Marylyn M. Feaver
On June 23, America will celebrate the 50th anniversary of Title IX. Many women of achievement today, not just athletes, are beneficiaries of this act which mandated equity for women in education.
My daughters, a physician and an attorney, might never have been accepted to medical and law schools had it not been for Title IX and other enabling regulation and legislation. The futures of my granddaughters as independent women are more secure because of Title IX.
The person largely credited for passage of this act was a third generation Japanese American Congresswoman from Hawaii. Patsy Takemoto Mink was the first woman of color to serve in Congress. After she died unexpectedly in 2002, a sitting Congresswoman, Title IX was named “The Patsy Takemoto Mink Equal Opportunity in Education Act”. In 2014 she was awarded the Presidential Medal of Freedom.
Congresswoman Mink was a high-school sophomore on the island of Maui when Japan attacked Pearl Harbor on December 7, 1941. Valedictorian of her class, she enrolled at the University of Hawaii. She transferred to a Pennsylvania college and then the U of Nebraska. Finding discrimination in both colleges, she chose to fight the segregated housing of colored American students at Nebraska which was practice was rescinded. She returned to Hawaii for medical reasons and graduated in zoology and chemistry from the University of Hawaii.
She applied to 12 medical schools, receiving 12 rejections. She was accepted to the University of Chicago Law school where she received her juris doctorate.
Mink reached adulthood when the dominant Republican party was confronted by second-generation immigrants who had fought in World War II and who had used the GI Bill to complete or enhance their educational credentials. Running as Democrats these almost all young men wrenched victory from established politicians.
She was elected to the Hawaii House of Representatives as a Democrat, but always followed an independent course, focused on social justice, civil rights and access to education for all.
Though I was seven years younger, she took me under her wing. In college I had helped organize College Federation of Democratic Clubs on 18 Oregon campuses and had barnstormed Oregon with US Sen. Estes Kefauver in his second bid in 1956 for President.
I returned to the University of Hawaii as a graduate student just before statehood. At her expense, she invited me to shadow her as a delegate, but more importantly as member of the platform committee, to the 1960 National Democratic Party Convention. Highly profiled and sought after at the national level, she was tasked by that committee to give the major address on Civil rights.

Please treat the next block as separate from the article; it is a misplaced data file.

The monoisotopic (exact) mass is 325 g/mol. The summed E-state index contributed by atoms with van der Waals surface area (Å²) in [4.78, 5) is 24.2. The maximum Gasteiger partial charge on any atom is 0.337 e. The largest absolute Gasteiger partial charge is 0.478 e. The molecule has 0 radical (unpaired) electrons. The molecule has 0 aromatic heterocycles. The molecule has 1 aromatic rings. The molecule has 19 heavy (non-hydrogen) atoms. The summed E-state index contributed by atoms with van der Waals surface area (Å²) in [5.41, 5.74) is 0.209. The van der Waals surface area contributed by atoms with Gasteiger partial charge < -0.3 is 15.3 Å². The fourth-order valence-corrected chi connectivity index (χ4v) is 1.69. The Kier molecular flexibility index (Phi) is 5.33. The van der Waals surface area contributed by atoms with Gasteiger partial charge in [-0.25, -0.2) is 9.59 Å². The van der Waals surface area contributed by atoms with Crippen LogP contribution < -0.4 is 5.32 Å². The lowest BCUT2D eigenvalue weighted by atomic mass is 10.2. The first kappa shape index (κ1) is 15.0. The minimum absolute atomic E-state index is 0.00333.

She ran for US Congress against war hero Daniel Inouye and asked me to co-chair the campaign. We lost. She ran again, to serve as US Congresswoman, not all consecutively, for 24 years.
In Oregon, passionate as we were about issues, we were constantly chided by the state Democratic chair that the first principle of a Liberal is getting elected. In Hawaii, I followed a woman who modeled risk for what is right.
At age 88, I am convinced that America will continue to produce leaders as Patsy Takemoto Mink, who have the moral strength to speak and act accordingly, risking party and electoral support. Her success in enacting legislation which has radically changed the prospects for women and the underserved refutes for me that bugaboo mantra: The first objective of a politician is to get elected.
Born and raised in Hawaii, Marylyn M. Feaver has lived not quite half a century in Quincy. She has just read Fierce and Fearless, a biography of Patsy Takemoto Mink, released in May and authored by Judy Tzu-Chun Wu and Gwendolyn Mink.
JOIN THE CONVERSATION
Send letters to the editor (up to 200 words) or Your Turn columns (about 500 words) to email@example.com. Please include your address for verification purposes only, and if you send a Your Turn, also include a photo and 1-2 line bio of yourself. You can also submit anonymous Zing!s at Tallahassee.com/Zing. Submissions are published on a space-available basis. All submissions may be edited for content, clarity and length, and may also be published by any part of the USA TODAY NETWORK.